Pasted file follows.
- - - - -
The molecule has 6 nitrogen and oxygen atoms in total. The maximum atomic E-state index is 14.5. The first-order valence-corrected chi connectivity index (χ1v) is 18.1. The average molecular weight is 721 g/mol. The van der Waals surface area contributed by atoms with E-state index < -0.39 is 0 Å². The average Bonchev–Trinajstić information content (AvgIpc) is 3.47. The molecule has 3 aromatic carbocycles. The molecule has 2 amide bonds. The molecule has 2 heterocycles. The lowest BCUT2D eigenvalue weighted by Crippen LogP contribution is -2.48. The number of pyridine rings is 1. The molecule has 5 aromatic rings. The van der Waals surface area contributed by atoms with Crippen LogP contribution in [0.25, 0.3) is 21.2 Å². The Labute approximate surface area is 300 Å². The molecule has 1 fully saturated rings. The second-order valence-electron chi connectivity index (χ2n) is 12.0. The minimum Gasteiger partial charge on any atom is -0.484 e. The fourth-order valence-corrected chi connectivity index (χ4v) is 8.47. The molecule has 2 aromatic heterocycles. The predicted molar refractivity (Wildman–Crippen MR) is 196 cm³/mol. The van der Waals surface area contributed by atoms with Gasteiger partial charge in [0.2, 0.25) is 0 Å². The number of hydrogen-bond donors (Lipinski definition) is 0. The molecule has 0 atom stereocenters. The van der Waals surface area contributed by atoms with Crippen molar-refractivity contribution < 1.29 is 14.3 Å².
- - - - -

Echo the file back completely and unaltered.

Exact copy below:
The molecule has 6 nitrogen and oxygen atoms in total. The maximum atomic E-state index is 14.5. The first-order valence-corrected chi connectivity index (χ1v) is 18.1. The average molecular weight is 721 g/mol. The van der Waals surface area contributed by atoms with E-state index < -0.39 is 0 Å². The average Bonchev–Trinajstić information content (AvgIpc) is 3.47. The molecule has 3 aromatic carbocycles. The molecule has 2 amide bonds. The molecule has 2 heterocycles. The lowest BCUT2D eigenvalue weighted by Crippen LogP contribution is -2.48. The number of pyridine rings is 1. The molecule has 5 aromatic rings. The van der Waals surface area contributed by atoms with Crippen LogP contribution in [0.25, 0.3) is 21.2 Å². The Labute approximate surface area is 300 Å². The molecule has 1 fully saturated rings. The second-order valence-electron chi connectivity index (χ2n) is 12.0. The minimum Gasteiger partial charge on any atom is -0.484 e. The fourth-order valence-corrected chi connectivity index (χ4v) is 8.47. The molecule has 2 aromatic heterocycles. The predicted molar refractivity (Wildman–Crippen MR) is 196 cm³/mol. The van der Waals surface area contributed by atoms with Gasteiger partial charge in [0.2, 0.25) is 0 Å². The number of hydrogen-bond donors (Lipinski definition) is 0. The molecule has 0 atom stereocenters. The van der Waals surface area contributed by atoms with Crippen molar-refractivity contribution < 1.29 is 14.3 Å².